JOURNAL ARTICLE
REVIEW

Application of Mental Skills Training in Surgery: A Review of Its Effectiveness and Proposed Next Steps

Nicholas E Anton, Eric A Bean, Samuel C Hammonds, Dimitrios Stefanidis
Journal of Laparoendoscopic & Advanced Surgical Techniques. Part A 2017, 27 (5): 459-469
28225325

INTRODUCTION: Mental skills training, which refers to the teaching of performance enhancement and stress management psychological strategies, may benefit surgeons. Our objective was to review the application of mental skills training in surgery and contrast it to other domains, examine the effectiveness of this approach in enhancing surgical performance and reducing stress, and provide future directions for mental skills training in surgery.

MATERIALS AND METHODS: A systematic literature search of MEDLINE, PubMed, PsycINFO, and ClinicalKey was performed between 1996 and 2016. Keywords included were mental readiness, mental competency, mental skill, mental practice, imagery, mental imagery, mental rehearsal, stress management training, stress coping, mental training, performance enhancement, and surgery. Reviews of mental skills interventions in sport and well-regarded sport psychology textbooks were also reviewed. Primary outcome of interest was the effect of mental skills on surgical performance in the simulated or clinical environment.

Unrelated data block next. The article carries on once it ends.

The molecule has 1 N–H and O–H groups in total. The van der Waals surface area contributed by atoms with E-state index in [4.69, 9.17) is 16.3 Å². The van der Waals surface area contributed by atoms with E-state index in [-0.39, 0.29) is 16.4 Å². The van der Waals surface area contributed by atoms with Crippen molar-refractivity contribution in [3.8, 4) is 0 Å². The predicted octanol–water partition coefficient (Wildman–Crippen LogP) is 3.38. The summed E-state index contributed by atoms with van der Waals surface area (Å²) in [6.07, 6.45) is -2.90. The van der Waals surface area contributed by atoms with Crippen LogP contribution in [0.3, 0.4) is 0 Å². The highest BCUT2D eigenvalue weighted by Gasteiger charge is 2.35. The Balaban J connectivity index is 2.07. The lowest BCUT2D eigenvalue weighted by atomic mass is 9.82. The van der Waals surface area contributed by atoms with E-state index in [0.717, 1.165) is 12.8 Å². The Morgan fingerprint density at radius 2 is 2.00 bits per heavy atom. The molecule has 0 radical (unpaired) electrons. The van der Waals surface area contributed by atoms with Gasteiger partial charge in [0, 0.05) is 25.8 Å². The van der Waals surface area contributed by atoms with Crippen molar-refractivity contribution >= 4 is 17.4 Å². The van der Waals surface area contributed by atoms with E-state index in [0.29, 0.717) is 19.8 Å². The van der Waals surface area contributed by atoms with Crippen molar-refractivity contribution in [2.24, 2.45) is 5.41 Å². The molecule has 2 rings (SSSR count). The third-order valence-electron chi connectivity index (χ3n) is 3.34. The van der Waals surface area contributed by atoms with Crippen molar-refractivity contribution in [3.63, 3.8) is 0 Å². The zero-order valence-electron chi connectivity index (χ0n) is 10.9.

RESULTS: Of 490 identified abstracts, 28 articles met inclusion criteria and were reviewed. The majority of the literature provides evidence that mental imagery and stress management training programs are effective at enhancing surgical performance and reducing stress. Studies from other disciplines suggest that comprehensive mental skills programs may be more effective than imagery and stress management techniques alone.

CONCLUSIONS: Given the demonstrated efficacy of mental imagery and stress management training in surgery and the incremental value of comprehensive mental skills curricula used in other domains, a concerted effort should be made to apply comprehensive mental skills curricula during surgical training.

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